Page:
First Story: Heresy
I will have them fall.
There wasn’t a cloud in the summer sky. The sun was at its peak and bathing the earth in blazing yellow. A host of winged men soared above the sleepy towns on their usual patrol. They fashioned themselves after their own tiers with every rank assigned its own place in the formation, drifting softly away from the mountains..
Those with golden feathers and in radiant armor lead those blessed with lesser metals. The least ones, the backbone of Constantine’s winged cavalry, flew with iron clockwork.
Down below, the mortals peered into the sky, with their hands shading their eyes. The bright blue up above hurt their eyes, but that didn’t stop them from applauding their betters. It wasn’t so often that mere sheep of the flock were be blessed with the sight of angels. A smile and hand waving would greet back.
Here, a father was teaching his son the use of his wings. Both were blessed with radiant feathers. The son would dip, dive, and loop in the air. He was testing the extent of his abilities, and those below clamored for more.
“Icarus, calm yourself.” His father chastised him. “Your wings are for the Emperor’s glory, not yours. You will fly with dignity.”
“Yes, father.” He his voice weakened as he obeyed.
A bronze winged lieutenant, gliding at their leader’s side, chuckled, “Leave him to his fun, old friend. It never hurts to have our young test their wings. I remember when we were as young as he, Warmaster Hadrian.”
“And I would like to keep my son from repeating my mistakes, Perseus, thank you very much.”
Icarus smiled at them both, a beaming exemplar of goodness with his fair face, his golden tresses that dropped to his shoulders, and his sparkling eyes that matched the seas when struck by sunlight.
Noise, a strange noise was suddenly heard—made faint by distance. Icarus turned his head onward, where he thought it was coming from, and saw a far off clump of clouds burst apart.
“Father, what is that?” he asked.
“An eagle, perhaps?” the lieutenant mused.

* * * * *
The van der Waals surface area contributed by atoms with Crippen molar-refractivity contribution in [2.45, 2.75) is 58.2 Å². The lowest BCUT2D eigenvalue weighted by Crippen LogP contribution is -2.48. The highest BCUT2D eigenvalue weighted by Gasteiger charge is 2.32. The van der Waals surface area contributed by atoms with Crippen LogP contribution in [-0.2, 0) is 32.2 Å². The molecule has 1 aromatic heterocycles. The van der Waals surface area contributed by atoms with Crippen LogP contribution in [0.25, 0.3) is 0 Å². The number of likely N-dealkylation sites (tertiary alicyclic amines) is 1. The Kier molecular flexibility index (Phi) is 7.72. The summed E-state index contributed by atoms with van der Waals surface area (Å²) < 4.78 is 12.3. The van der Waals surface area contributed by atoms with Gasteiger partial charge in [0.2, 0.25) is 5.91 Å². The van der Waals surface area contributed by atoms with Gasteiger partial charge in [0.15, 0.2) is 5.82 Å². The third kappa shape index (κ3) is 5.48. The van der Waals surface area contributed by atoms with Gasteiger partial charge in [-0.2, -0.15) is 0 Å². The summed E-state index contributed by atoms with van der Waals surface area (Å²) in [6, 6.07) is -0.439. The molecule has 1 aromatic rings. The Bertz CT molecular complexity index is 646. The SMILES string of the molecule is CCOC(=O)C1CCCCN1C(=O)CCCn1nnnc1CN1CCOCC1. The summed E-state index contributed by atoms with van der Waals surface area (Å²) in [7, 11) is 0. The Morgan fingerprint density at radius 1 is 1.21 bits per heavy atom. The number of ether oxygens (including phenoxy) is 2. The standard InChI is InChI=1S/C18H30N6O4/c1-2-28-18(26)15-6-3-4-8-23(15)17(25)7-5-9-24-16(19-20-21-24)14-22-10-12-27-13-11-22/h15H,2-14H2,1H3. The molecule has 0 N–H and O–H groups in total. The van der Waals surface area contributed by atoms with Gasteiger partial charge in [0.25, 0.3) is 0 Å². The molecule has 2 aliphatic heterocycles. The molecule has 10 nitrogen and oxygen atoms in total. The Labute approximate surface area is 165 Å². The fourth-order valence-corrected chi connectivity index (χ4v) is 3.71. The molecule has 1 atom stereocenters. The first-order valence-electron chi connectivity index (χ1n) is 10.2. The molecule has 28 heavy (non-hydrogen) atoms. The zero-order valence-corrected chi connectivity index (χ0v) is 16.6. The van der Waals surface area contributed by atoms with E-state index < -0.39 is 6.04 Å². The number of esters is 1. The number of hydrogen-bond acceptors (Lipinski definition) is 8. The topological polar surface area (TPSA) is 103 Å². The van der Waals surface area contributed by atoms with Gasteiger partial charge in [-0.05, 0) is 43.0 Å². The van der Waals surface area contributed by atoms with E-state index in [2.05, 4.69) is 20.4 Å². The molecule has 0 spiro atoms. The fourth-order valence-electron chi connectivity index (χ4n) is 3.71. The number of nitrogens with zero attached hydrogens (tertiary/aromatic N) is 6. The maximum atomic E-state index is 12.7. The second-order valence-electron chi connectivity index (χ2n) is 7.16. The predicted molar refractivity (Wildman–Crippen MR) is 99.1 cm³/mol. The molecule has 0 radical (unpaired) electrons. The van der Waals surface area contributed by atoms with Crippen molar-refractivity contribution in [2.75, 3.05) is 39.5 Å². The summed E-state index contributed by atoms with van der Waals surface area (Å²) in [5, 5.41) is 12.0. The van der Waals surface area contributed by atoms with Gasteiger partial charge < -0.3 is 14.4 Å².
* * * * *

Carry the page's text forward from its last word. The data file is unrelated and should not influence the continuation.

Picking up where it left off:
The warmaster narrowed his eyes and brought his superior vision to bear, one of the gifts the golden winged were bequeathed. He saw a black spot in the distance, speeding towards them.
“Probably nothing,” Hadrian decided, “It’s not like the heretics have finally decided to fly.”
“Right,” Icarus smirked.
The noise, it was a strange noise, akin to the thundering explosions of a waterfall, yet deeper and more violent. The sword came before the boom. Some strange craft shaped liked a shield yet lengthened to an arrow’s point tore through Icarus and left him in a bloody mess of gore, guts, and molting feathers. His eyes were wide open, his eardrums were blown clear off, and his armor was ripped apart. All he had to leave his father was blood splattered all over him.
The entire host cried out for vengeance. Hadrian’s own came from some deep crevice within his soul and echoed off of his men. Their eyes were bloodshot, their limbs rippling with the need to exact pain. They brought all of their arms to bear, swords ablaze with fury, and bludgeons crackling with energy. They struck their shields with their weapons and waited for the warmaster to give his order.
The craft’s pilot looked back to see if they had given chase already, his face hidden behind tinted goggles and a scarf wrapped around his neck and mouth. Pigskin protected the rest of his head, while mufflers kept him safe from wind blast and sonic.
He wanted them on his tail.
He was a boy once, with his glinting eyes set on the skies.
“Father,” he would ask, “When I grow up, could I grow wings?”
He was answered with a chuckle, “Of course not, you silly child. Only angels grow wings.”
“Even if I built those wings myself?”
“So we could be angels too, father, closer to the heavens and God.”
The ropes that tied him to the stake gnawed at his skin. He was to be burned here, naked, in this cold November night. At his feet lay a staggering pile of leather bound books, folios, notes, and sketches. One schematic caught his attention, a diagram with measures, his design for a kite meant to test the winds. Unholy shapes, they called it—of so simple geometry.